I’ve always known that I must listen more than I speak when coaching an agent. However, when I first became a team lead, I was always thinking about my response while the other person was speaking. The conversation running in my head kept me from actively listening to what the agent was saying, and I often missed out on what caused them to act the way they did.
What changed, you ask? Well, let me tell you a story to help you understand the importance of patience, observation and listening during a coaching session. I was coaching an agent who kept forgetting her passwords. She gave every excuse possible (e.g., I lost my password sheet; I changed the password, but forgot to write it down; etc.). In a coaching session, I asked the agent what she could do to remember her passwords, and she came up with solutions. She didn’t have a password issue for a few days, but then it started again.
During our next coaching session, I asked how her calls were going since the password issues had been keeping her off the phones for a while in the morning or after lunch. After observing her responses, I said, “It seems like these password issues keep you off the phones for a while. It sounds like a way to avoid taking calls?” She was shocked, but then said, “Yes.” I asked, “What are your struggles when taking calls?” She explained that she was struggling with two issues:
1. Her understanding of where to go in the system to obtain information to assist with a caller’s inquiry.
2. Confidence to reiterate to a caller the cause for denying a medical claim and the required steps to rectify the issue(s) and resubmit the claim for reprocessing.
We spent some time looking through the panels that would help her answer most caller inquiries regarding claim denial. I also printed out a few training materials that reinforced the steps we covered in our session. We formed a plan for her to spend two hours each day for the next four days with an experienced agent to identify additional resources and strengthen her confidence when a caller disagreed with a resolution.
After that, she never had another day where she forgot her passwords or was locked out from a system due to entering the incorrect password.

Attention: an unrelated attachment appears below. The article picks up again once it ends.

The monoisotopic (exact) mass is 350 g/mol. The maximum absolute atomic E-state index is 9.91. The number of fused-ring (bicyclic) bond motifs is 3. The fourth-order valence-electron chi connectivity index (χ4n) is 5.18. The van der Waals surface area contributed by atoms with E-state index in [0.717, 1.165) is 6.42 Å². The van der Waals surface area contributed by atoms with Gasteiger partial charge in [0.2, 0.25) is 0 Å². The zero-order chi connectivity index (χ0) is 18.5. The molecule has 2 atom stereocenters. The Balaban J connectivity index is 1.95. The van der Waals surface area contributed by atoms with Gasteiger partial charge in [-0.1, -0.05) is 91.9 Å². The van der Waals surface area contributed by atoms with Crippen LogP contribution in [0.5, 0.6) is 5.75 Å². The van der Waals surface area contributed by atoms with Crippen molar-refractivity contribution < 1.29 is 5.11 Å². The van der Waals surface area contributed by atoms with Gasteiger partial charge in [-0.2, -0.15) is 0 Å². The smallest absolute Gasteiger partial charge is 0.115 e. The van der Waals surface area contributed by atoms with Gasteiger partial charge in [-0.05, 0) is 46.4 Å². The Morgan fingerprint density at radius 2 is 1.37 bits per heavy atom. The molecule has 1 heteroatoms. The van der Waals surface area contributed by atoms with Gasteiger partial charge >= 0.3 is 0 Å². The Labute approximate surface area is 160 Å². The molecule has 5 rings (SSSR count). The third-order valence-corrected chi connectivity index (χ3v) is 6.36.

Tips for More Effective Coaching Sessions
The following are a few tips that can help you to deliver more effective coaching sessions for your agents:
- Preparation—the more you know about the agent’s behavior the better, such as when the behavior happens, what follows the behavior, and any documented information to support the issue(s).
- Scheduling—hold conversations with the agent off the call center floor and be respectful of the agent’s breaks and lunch.
- Listen and observe—talk less and listen more. When it’s a behavior that an agent isn’t aware of, there may be some resistance. For instance, I was coaching an agent who always placed himself in the Not Ready state seven to 10 minutes before his shift ended. This is where supporting information from the phone logs helped. The agent took a few moments to let this information sink in and vented his frustrations. I let him take his time, as after this stage passes, most agents are ready to work on solutions.
- It’s not about you. Sometimes it’s challenging to separate your ego from the situation, such as when someone criticizes a policy or decision. These are opportunities to practice empathy and ask questions, such as: “Could you please help me understand what you mean when you say…?”
- Constructive feedback—helps the agent learn what behavior(s) needs to be changed to meet performance expectations. It’s good to present objective feedback.
- Explore options. It’s a good practice to allow agents to propose suggestions to improve their behavior. I will usually offer a recommendation to get the process started and then encourage additional input from the agent. When agents come up with the solutions to improve their performance, it increases their acceptance and buy-in for change.
- Summarize. I like to summarize what the agent and I discussed. Most often, I put this in an email to document why the agent was off the floor, but it also reinforces to the agent what we discussed.
- Offer additional assistance. I close every coaching session with, “Is there is anything else I can help you with today?” I always ask this at the end to ensure that we’ve covered everything we can during this coaching session.
- Follow up—this may be in the form of scheduling another session or merely asking the agent how we will determine their progress. It’s always good to have metrics to assess progress but don’t rely entirely on them. I recall a conversation with an agent about reducing their average hold time to meet the call center’s 30-second standard. During a coaching session, we came up with a few suggestions to improve their hold-time performance. We also agreed upon a time frame for a noticeable reduction in their hold time, and the tool we would use to track changes. After two weeks, I noticed that the agent’s average hold time went up by 10 seconds, but later identified that the agent was using the incorrect phone process for interpreter calls, which caused the agent’s phone to go on hold while the agent was speaking to a caller. The issue was rectified, and the agent’s average hold time went from 50 seconds to 20 seconds for four consecutive months.
Trust Is Essential
An essential part of coaching is developing trust with individual agents. It allows agents to open up to the issue(s), be more accepting of the feedback, and follow through with suggestions to modify their behavior.
The time you invest in delivering more effective coaching sessions will help your agents improve their ability to deal with problems and cope with the unexpected.